In our last issue, Independent Practitioner Today reported that the Private Healthcare Information Network (PHIN) had been approved by the Competition and Markets Authority as the information organisation charged with publishing performance measures and fees for independent hospitals and consultants in private practice. Matt James outlines what to expect next
PHIN has started 2015 with renewed energy and focus. We spent much of last year working towards approval as the Competition and Market Authority’s (CMA) information organisation and now we have won the role, it is time to turn our full attention to delivery.
It is quite a task.
Over the course of 2015, we must somehow reach out to around 12,500 consultants and get them involved. So, firstly, let me say that we are very grateful to Independent Practitioner Today for helping us make a start.
As a quick reminder from previous articles I have written in this journal, the CMA’s remedies require that all private hospitals in the UK – including day surgery centres, cosmetic specialist hospitals and NHS private practice units – collect and send to the information organisation detailed data in specific formats.
These cover 11 mandated performance indicators, from activity levels through re-admission rates to patient-reported outcome measures (PROMs) and patients’ satisfaction rates.
They must support publication at hospital and consultant level, meaning that you will probably want to get involved in making sure that data produced about you, your hospital and your specialty is accurate, fair and meaningful.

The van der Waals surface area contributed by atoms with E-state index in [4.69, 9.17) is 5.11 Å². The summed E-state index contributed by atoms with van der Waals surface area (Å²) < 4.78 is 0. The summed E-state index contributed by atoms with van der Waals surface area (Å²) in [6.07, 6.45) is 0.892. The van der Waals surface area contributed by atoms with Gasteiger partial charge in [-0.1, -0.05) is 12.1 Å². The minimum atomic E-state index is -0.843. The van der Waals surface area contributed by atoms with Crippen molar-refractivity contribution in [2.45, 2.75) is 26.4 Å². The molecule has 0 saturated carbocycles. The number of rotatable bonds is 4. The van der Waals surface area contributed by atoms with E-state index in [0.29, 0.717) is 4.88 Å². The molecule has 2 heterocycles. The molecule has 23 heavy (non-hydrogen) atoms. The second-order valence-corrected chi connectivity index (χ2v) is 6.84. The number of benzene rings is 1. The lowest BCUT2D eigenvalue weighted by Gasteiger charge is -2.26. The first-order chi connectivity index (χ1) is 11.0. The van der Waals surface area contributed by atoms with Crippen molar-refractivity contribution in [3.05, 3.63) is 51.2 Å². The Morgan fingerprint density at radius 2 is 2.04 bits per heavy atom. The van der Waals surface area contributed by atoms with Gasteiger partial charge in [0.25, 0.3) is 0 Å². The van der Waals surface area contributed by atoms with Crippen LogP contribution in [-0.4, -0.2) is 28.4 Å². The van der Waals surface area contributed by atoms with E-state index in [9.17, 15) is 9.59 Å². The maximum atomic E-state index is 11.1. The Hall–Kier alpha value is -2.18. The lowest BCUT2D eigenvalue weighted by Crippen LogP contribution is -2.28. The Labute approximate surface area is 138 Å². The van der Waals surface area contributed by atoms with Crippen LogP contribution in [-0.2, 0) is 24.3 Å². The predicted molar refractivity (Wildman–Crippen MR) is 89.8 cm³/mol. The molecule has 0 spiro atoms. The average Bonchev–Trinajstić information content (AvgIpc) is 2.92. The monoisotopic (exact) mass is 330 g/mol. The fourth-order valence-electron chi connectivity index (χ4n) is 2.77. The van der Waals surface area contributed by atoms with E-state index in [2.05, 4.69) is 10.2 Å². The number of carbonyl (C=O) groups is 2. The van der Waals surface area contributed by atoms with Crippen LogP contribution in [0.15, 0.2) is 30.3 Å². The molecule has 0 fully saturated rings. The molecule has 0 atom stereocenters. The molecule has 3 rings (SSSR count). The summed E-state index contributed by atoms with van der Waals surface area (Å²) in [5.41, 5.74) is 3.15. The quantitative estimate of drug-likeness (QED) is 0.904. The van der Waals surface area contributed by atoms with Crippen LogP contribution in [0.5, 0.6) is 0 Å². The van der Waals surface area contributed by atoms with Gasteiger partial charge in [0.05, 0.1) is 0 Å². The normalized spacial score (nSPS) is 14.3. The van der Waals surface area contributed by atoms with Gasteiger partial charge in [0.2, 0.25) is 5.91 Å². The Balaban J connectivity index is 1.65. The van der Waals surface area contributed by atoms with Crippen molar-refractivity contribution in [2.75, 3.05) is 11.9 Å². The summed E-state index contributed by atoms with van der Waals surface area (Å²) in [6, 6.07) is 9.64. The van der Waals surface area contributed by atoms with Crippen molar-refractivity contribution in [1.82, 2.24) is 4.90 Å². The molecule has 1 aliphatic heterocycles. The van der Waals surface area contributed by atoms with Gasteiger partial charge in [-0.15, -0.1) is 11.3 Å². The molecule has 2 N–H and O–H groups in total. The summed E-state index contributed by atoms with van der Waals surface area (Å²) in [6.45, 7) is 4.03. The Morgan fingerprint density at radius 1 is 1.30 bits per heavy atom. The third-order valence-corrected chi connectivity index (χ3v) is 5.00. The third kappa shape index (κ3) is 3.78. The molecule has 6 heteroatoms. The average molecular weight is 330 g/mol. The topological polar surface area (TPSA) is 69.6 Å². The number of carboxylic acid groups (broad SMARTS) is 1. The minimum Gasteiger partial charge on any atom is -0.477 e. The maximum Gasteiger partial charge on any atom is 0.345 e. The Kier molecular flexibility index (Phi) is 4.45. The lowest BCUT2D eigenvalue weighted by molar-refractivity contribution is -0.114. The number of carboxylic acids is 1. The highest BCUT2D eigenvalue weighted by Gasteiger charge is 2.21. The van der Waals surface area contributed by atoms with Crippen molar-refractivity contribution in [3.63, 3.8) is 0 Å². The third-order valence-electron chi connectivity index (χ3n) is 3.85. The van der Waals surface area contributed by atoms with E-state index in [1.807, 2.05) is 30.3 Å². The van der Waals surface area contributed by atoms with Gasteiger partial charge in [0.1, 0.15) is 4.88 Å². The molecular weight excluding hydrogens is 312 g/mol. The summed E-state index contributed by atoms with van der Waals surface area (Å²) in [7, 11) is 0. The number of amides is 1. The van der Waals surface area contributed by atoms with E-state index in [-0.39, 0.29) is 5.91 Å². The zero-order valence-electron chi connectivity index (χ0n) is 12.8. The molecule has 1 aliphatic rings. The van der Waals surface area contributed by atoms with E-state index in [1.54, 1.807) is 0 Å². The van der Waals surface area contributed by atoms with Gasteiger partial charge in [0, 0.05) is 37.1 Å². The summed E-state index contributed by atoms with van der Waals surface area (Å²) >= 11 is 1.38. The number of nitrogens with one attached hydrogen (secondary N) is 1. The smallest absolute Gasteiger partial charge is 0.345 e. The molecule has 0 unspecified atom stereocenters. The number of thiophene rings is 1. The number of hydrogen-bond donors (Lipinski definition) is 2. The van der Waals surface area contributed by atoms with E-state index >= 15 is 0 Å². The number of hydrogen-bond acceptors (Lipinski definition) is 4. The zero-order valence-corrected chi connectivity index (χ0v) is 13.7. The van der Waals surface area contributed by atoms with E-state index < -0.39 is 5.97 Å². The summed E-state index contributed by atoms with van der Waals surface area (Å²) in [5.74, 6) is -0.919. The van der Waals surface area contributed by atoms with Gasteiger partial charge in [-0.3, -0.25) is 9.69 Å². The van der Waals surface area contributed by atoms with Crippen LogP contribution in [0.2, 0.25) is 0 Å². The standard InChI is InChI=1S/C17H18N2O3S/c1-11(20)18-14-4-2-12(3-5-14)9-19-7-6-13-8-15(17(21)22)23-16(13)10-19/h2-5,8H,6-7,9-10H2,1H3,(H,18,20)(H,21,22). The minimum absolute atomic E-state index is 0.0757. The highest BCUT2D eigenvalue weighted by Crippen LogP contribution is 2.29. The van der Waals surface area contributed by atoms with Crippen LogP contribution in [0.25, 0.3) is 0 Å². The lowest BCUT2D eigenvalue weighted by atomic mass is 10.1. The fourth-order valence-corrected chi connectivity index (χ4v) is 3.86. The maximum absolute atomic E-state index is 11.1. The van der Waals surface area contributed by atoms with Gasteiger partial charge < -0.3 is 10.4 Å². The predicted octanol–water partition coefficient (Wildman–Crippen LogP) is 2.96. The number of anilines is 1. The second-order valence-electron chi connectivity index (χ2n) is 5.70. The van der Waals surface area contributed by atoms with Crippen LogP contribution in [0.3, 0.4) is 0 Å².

Publication across the whole range of measures is required by April 2017, which, in practical terms, means that hospitals will need to be collecting data in a compliant format from January 2016, so that we have a full year to measure. Volumes are already low in many areas – anything less than a year just is not enough.
That leaves a fair bit of preparation work for hospitals to do in 2015. Key tasks for most will include implementing better coding for private patient records to match NHS standards, and implementing collection of PROMs for private patients.
Both of those are good news for consultants: better coding means the ability to apply case-mix standardisation and risk-adjustment to performance measures for the first time, while PROMs will need to be extended beyond where the NHS has taken it to be able to report outcomes for individual consultants.
If done right, PROMs offers an affordable and attainable way to differentiate from the NHS. Those two changes will give you new tools to demonstrate the quality of your practice.
Case-mix adjustment is, of course, part of ensuring that information is fair and representative of your practice. Along with related concerns such as sample sizes for low-volume procedures and part-time or new practitioners, this is one of the two areas on which I now expect a thorough grilling when I speak with consultants, particularly at professional meetings.
The use of ICD10 diagnostic coding and related tools such as the Charlson score will be a start.
Work with experts
We cannot know just how effective they will be until we have got a body of data. You may already record other factors such as body mass index or ASA score that could also be taken into account, and we will have to work out how to gather and use such information.